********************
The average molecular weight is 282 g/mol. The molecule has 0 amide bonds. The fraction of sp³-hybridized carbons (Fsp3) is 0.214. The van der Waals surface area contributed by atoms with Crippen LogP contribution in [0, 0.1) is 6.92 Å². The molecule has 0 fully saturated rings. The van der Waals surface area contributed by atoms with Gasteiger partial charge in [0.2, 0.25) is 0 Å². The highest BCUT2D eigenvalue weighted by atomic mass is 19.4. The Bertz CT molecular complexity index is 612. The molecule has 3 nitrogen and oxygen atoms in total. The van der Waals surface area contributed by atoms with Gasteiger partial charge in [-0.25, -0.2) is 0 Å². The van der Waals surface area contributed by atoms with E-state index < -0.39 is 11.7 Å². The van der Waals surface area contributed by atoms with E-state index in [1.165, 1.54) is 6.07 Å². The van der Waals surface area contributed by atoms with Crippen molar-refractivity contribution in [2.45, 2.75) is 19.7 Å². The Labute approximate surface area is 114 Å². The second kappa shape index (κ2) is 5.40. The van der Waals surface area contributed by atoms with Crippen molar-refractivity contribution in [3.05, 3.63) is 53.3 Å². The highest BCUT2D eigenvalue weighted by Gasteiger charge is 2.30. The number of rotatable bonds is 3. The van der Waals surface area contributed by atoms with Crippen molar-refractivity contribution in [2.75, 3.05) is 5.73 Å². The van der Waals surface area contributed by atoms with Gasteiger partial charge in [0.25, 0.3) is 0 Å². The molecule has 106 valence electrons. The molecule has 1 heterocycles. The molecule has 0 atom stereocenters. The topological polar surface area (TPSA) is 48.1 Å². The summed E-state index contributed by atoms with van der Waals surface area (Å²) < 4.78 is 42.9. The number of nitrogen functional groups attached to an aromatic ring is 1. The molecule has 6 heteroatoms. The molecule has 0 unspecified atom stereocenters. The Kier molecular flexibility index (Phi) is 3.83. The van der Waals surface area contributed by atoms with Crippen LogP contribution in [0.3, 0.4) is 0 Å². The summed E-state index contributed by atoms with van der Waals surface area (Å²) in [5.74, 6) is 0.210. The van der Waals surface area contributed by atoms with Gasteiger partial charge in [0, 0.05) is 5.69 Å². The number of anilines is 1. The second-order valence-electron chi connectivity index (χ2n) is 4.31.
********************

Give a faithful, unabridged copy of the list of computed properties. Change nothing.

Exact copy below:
The average molecular weight is 282 g/mol. The molecule has 0 amide bonds. The fraction of sp³-hybridized carbons (Fsp3) is 0.214. The van der Waals surface area contributed by atoms with Crippen LogP contribution in [0, 0.1) is 6.92 Å². The molecule has 0 fully saturated rings. The van der Waals surface area contributed by atoms with Gasteiger partial charge in [0.2, 0.25) is 0 Å². The highest BCUT2D eigenvalue weighted by atomic mass is 19.4. The Bertz CT molecular complexity index is 612. The molecule has 3 nitrogen and oxygen atoms in total. The van der Waals surface area contributed by atoms with Gasteiger partial charge in [-0.25, -0.2) is 0 Å². The van der Waals surface area contributed by atoms with E-state index < -0.39 is 11.7 Å². The van der Waals surface area contributed by atoms with E-state index in [1.165, 1.54) is 6.07 Å². The van der Waals surface area contributed by atoms with Crippen molar-refractivity contribution in [2.45, 2.75) is 19.7 Å². The Labute approximate surface area is 114 Å². The second kappa shape index (κ2) is 5.40. The van der Waals surface area contributed by atoms with Crippen molar-refractivity contribution in [3.05, 3.63) is 53.3 Å². The highest BCUT2D eigenvalue weighted by Gasteiger charge is 2.30. The number of rotatable bonds is 3. The van der Waals surface area contributed by atoms with Crippen molar-refractivity contribution in [2.75, 3.05) is 5.73 Å². The van der Waals surface area contributed by atoms with Gasteiger partial charge in [0.25, 0.3) is 0 Å². The molecule has 106 valence electrons. The molecule has 1 heterocycles. The molecule has 0 atom stereocenters. The topological polar surface area (TPSA) is 48.1 Å². The summed E-state index contributed by atoms with van der Waals surface area (Å²) < 4.78 is 42.9. The number of nitrogen functional groups attached to an aromatic ring is 1. The molecule has 6 heteroatoms. The molecule has 0 unspecified atom stereocenters. The Kier molecular flexibility index (Phi) is 3.83. The van der Waals surface area contributed by atoms with Crippen LogP contribution in [0.3, 0.4) is 0 Å². The summed E-state index contributed by atoms with van der Waals surface area (Å²) in [5.74, 6) is 0.210. The van der Waals surface area contributed by atoms with Gasteiger partial charge in [0, 0.05) is 5.69 Å². The number of anilines is 1. The second-order valence-electron chi connectivity index (χ2n) is 4.31.